And because the processes of the listener’s mind are at the center of the how pleasurable music is, it is little wonder that mind-altering substances and music go together so often. As far as I know, Woolf did not drink, but De Quincey used to get high on laudanum (opium dissolved in alcohol) and buy cheap seats to the opera. And there is reason that Grateful Dead concerts smell the way they do.

So have a beer (or more) and see if it doesn’t make music a bit more enjoyable.

Beer of the week: Flying Fish Abbey Dubbel – This Belgian-style ale from New Jersey is alright. The aroma is is sweet and yeasty, with notes of dark cherry and red wine. But the flavor does not quite deliver the same punch as the smell. I would very much like this beer to have a bit more spice, or sweetness, or something in the finish.

Reading of the week: The String Quartet by Virginia Woolf – The excerpt above describes only the first movement of the performance. The rest of the music evokes a sinking boat, a sword fight, and much more.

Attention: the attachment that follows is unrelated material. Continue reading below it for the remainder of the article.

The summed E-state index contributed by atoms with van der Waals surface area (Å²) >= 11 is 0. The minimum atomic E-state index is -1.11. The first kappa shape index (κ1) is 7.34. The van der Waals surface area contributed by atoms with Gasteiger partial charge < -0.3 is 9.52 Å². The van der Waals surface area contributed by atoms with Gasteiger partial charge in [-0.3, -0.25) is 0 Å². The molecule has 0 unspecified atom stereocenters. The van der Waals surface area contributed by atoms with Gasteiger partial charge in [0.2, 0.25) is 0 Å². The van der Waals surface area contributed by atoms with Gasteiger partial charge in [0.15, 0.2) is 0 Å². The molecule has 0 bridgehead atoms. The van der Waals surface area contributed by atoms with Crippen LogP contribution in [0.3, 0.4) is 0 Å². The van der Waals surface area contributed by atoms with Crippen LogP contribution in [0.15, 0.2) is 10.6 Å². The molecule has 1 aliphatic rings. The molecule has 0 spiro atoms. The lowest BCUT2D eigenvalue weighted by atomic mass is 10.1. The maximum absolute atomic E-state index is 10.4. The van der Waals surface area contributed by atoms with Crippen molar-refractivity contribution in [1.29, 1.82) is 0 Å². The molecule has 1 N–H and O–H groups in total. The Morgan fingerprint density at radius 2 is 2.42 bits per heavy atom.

Question for the week: Have you ever, like Woolf, had vivid images elicited by live music?


In Defense of Idleness

Just think of all the things that you could accomplish if you made the most of your time. What if you replaced every television episode that you watch with a lesson in a foreign language? What if instead of checking Facebook, you did a mini workout? So many hours, and days, and years are wasted by each and every one of us. But is making the most of your time the same as making the best use of your time?

It is well-established that taking breaks improves production. Periodic breaks, whether to stretch your legs or just to think about something other than work, are not a waste at all. Rather, they are part of staying healthy and productive.

Even more extended “time-wasting” can have value. Reading a trashy novel, watching sitcom reruns, or playing a cell phone game are all defensible uses of time. For one thing, if you are actually enjoying the book, TV show, or video game, it is certainly not a total waste. The Teacher commends the enjoyment of life and says that there is nothing better for man to do than to be merry. So if you get more enjoyment from reading Twitter feeds than you would from more “productive” pursuits, that’s not so bad.